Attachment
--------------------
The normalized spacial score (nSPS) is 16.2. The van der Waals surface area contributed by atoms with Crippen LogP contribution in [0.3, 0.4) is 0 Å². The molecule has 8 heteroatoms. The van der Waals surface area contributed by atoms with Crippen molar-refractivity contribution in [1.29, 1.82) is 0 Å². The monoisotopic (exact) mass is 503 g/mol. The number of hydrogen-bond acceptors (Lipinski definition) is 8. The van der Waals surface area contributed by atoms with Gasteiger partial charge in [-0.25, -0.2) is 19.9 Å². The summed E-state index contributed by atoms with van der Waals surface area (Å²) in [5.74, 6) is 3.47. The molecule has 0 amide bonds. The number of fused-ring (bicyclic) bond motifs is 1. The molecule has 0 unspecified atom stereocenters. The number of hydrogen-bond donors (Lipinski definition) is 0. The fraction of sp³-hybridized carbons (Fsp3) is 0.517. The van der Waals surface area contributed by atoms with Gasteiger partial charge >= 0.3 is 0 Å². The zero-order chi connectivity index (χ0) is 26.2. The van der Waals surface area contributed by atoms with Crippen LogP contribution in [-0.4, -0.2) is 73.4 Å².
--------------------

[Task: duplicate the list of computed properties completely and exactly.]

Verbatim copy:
The normalized spacial score (nSPS) is 16.2. The van der Waals surface area contributed by atoms with Crippen LogP contribution in [0.3, 0.4) is 0 Å². The molecule has 8 heteroatoms. The van der Waals surface area contributed by atoms with Crippen molar-refractivity contribution in [1.29, 1.82) is 0 Å². The monoisotopic (exact) mass is 503 g/mol. The number of hydrogen-bond acceptors (Lipinski definition) is 8. The van der Waals surface area contributed by atoms with Gasteiger partial charge in [-0.25, -0.2) is 19.9 Å². The summed E-state index contributed by atoms with van der Waals surface area (Å²) in [5.74, 6) is 3.47. The molecule has 0 amide bonds. The number of fused-ring (bicyclic) bond motifs is 1. The molecule has 0 unspecified atom stereocenters. The number of hydrogen-bond donors (Lipinski definition) is 0. The fraction of sp³-hybridized carbons (Fsp3) is 0.517. The van der Waals surface area contributed by atoms with Gasteiger partial charge >= 0.3 is 0 Å². The zero-order chi connectivity index (χ0) is 26.2. The van der Waals surface area contributed by atoms with Crippen LogP contribution in [-0.4, -0.2) is 73.4 Å².